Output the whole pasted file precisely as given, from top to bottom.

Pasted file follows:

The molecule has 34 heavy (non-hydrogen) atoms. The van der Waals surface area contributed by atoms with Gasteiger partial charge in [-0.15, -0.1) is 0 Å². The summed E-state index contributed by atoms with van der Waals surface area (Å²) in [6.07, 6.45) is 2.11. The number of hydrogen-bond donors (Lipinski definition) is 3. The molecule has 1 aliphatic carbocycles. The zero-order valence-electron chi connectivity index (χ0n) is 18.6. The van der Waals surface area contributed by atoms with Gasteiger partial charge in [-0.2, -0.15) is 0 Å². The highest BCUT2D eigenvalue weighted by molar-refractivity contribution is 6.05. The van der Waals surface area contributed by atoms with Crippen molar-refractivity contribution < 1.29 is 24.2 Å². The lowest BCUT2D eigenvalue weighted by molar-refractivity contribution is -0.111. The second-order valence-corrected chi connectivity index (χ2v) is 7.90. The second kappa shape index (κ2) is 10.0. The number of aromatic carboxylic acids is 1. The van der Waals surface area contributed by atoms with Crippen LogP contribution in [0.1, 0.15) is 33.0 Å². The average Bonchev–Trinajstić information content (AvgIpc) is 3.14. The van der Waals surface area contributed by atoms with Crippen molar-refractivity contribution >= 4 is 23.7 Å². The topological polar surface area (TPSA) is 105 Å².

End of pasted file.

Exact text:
The molecule has 34 heavy (non-hydrogen) atoms. The van der Waals surface area contributed by atoms with Gasteiger partial charge in [-0.15, -0.1) is 0 Å². The summed E-state index contributed by atoms with van der Waals surface area (Å²) in [6.07, 6.45) is 2.11. The number of hydrogen-bond donors (Lipinski definition) is 3. The molecule has 1 aliphatic carbocycles. The zero-order valence-electron chi connectivity index (χ0n) is 18.6. The van der Waals surface area contributed by atoms with Gasteiger partial charge in [-0.2, -0.15) is 0 Å². The highest BCUT2D eigenvalue weighted by molar-refractivity contribution is 6.05. The van der Waals surface area contributed by atoms with Crippen molar-refractivity contribution < 1.29 is 24.2 Å². The lowest BCUT2D eigenvalue weighted by molar-refractivity contribution is -0.111. The second-order valence-corrected chi connectivity index (χ2v) is 7.90. The second kappa shape index (κ2) is 10.0. The number of aromatic carboxylic acids is 1. The van der Waals surface area contributed by atoms with Crippen LogP contribution in [0.1, 0.15) is 33.0 Å². The average Bonchev–Trinajstić information content (AvgIpc) is 3.14. The van der Waals surface area contributed by atoms with Crippen molar-refractivity contribution >= 4 is 23.7 Å². The topological polar surface area (TPSA) is 105 Å².